The Node Foundation announced last week that Node 8 was finally released. I say finally because as you may or may not know, it was delayed for about a month. According to the support and release calendar, Node 8 was supposed to be released in April. The short reason for the delay was:
“We want to give ourselves the option to ship the Node.js 8.x release line with the TurboFan + Ignition pipeline, which will become the default in V8 5.9. This would allow our next LTS release line to run on a more modern compiler + jit pipeline, making backporting easier and giving us a longer support contract from the V8 team.”
You can see the full explanation on Medium.
A few of the Node V8 features:
version 5.0.0 of npm
It ships with V8 5.8
Node.js API (N-API) – still experimental
WHATWG URL parser, fully supported
Changes to the Buffer API
New command line flag: pending-deprecation
new util.promisify() API
Complete features description available on the Node.js website.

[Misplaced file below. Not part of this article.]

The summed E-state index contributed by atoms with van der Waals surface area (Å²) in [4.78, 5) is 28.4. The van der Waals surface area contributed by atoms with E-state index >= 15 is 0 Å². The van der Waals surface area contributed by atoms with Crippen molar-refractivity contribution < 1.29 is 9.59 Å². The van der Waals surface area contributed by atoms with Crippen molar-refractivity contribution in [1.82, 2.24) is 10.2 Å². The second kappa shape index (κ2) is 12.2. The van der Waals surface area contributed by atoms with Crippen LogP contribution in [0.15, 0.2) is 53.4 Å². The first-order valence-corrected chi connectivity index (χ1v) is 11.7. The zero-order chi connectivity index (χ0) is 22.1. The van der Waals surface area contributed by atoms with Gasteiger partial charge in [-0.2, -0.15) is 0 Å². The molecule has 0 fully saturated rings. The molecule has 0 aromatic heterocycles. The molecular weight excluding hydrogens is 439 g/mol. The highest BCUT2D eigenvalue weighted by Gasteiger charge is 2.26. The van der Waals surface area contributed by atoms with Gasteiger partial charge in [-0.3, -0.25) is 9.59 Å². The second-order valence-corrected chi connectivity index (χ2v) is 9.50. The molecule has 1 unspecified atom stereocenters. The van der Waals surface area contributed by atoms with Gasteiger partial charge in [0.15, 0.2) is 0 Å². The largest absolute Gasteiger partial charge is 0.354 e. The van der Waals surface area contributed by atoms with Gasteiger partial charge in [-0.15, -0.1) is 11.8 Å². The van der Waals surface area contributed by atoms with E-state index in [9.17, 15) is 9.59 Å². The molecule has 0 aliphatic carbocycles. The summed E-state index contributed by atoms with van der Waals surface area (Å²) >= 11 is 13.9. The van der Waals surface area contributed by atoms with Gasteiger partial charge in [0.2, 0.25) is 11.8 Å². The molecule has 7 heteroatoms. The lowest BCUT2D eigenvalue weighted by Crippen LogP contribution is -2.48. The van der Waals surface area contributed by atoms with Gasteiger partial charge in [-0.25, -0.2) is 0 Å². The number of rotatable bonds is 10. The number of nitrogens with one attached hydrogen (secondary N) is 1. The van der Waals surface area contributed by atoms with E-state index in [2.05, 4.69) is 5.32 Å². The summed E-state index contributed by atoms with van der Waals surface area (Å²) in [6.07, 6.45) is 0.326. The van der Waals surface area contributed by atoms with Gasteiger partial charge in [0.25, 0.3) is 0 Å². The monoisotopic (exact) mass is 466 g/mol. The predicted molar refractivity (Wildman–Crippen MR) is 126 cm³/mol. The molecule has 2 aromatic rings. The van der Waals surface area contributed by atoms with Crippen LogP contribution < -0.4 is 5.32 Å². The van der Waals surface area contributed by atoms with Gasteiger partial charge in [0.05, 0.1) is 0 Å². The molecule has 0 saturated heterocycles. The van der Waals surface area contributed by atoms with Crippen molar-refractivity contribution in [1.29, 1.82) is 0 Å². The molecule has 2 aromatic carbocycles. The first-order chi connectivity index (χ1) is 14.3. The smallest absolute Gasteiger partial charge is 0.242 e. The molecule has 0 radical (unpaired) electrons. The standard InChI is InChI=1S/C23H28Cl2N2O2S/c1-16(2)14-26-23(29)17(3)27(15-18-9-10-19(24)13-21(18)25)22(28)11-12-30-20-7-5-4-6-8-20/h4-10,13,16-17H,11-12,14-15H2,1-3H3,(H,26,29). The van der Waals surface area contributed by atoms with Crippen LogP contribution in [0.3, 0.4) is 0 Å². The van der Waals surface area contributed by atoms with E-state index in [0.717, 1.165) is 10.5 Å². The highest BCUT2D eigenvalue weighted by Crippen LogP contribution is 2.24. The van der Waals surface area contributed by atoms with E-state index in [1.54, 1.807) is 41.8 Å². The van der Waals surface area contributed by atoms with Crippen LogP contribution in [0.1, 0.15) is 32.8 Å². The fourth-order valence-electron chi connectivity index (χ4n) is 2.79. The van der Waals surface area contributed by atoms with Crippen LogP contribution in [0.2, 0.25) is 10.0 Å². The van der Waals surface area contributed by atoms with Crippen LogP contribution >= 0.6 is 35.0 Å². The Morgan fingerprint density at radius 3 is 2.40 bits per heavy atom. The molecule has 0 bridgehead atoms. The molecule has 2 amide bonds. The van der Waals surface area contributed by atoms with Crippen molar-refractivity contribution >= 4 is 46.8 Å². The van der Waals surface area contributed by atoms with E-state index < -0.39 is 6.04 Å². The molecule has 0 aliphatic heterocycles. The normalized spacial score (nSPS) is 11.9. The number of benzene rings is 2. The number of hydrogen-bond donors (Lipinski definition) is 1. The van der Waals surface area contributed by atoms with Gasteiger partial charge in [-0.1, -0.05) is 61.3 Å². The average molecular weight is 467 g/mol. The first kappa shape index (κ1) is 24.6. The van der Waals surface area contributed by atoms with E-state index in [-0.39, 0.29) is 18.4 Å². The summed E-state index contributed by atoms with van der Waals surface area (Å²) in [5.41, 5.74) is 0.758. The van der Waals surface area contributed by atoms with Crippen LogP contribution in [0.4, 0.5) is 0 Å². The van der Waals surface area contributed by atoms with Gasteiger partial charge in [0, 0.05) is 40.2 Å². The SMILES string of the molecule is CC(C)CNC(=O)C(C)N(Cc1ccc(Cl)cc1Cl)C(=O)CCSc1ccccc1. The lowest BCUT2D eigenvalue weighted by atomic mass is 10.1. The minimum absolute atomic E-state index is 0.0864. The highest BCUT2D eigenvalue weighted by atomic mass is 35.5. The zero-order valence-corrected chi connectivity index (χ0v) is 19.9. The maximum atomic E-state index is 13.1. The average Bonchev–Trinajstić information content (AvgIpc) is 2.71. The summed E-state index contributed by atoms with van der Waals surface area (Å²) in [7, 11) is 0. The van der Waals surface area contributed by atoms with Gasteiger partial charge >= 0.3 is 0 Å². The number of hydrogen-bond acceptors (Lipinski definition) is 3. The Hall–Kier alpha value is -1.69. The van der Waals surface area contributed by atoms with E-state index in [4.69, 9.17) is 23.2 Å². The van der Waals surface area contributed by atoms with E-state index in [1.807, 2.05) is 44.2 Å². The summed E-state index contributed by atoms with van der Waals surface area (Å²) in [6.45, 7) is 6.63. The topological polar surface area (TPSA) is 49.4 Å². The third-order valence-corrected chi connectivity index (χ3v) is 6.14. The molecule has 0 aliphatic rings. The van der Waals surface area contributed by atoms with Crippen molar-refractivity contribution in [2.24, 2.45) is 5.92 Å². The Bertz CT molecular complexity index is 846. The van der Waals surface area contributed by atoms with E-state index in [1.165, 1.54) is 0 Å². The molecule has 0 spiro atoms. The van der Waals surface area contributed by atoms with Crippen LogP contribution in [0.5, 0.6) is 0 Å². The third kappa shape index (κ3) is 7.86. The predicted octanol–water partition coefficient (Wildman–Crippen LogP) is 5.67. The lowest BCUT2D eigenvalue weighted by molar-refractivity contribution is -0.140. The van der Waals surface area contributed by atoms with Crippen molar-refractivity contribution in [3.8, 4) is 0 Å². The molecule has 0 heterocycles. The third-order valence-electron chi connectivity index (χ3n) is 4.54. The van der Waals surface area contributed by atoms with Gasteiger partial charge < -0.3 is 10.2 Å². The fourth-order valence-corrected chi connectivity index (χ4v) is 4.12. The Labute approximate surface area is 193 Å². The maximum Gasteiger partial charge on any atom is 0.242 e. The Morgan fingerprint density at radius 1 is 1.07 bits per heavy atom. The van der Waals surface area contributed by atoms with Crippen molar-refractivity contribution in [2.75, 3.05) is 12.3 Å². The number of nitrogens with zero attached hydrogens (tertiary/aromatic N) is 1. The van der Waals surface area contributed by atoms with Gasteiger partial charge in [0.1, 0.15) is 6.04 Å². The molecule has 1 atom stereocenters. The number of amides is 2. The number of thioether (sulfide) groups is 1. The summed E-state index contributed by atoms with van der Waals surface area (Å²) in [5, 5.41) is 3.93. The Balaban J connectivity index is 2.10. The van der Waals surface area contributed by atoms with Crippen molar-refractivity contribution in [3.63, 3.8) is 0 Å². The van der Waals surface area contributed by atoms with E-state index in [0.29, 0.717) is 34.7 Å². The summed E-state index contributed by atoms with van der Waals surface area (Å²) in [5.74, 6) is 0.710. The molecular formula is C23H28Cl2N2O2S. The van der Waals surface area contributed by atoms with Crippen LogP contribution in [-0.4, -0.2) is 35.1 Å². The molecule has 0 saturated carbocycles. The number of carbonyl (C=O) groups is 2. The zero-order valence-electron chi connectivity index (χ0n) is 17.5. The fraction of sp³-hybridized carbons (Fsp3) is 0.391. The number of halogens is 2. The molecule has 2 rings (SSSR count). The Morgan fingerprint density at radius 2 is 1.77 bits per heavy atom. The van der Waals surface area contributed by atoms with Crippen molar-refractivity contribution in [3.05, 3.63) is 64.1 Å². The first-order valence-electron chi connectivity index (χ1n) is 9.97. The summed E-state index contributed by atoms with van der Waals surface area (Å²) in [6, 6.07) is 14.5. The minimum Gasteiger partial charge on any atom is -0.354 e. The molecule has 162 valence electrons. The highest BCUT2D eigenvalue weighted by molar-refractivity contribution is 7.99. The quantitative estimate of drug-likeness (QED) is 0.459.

Caveat before moving to Node 8
If you intend to move to Node 8 please read this first
Those who need stability and have complex production environments (i.e. medium and large enterprises) should wait until Node.js 8 goes into LTS before upgrading it for production.
“The LTS release line is focused on stability and security and is best for those who want guaranteed stability when they upgrade and/or are using Node.js in the enterprise.”
Node versions release schedule guideline
There are 2 releases each year (April and October). Each version becomes the current one when it’s released. April releases, even ones (6. 8, 10) go into LTS (which lasts 18 months and covers bug fixes, updates, improvements etc) when the next version is released.
October release, odd ones (5, 7, 9) do not have LTS periods and have shorter life cycles at around 8 months, being supported for only two months after the next release. They’re meant to be testing grounds for new features and generally have a bit of instability.
As you can see Node 7 will only be supported until June (this month), being an odd version. I know, it’s complicated.
If you want to see how the entire release process works, you can find more data in one of our previous articles on the Node.js support and release calendar.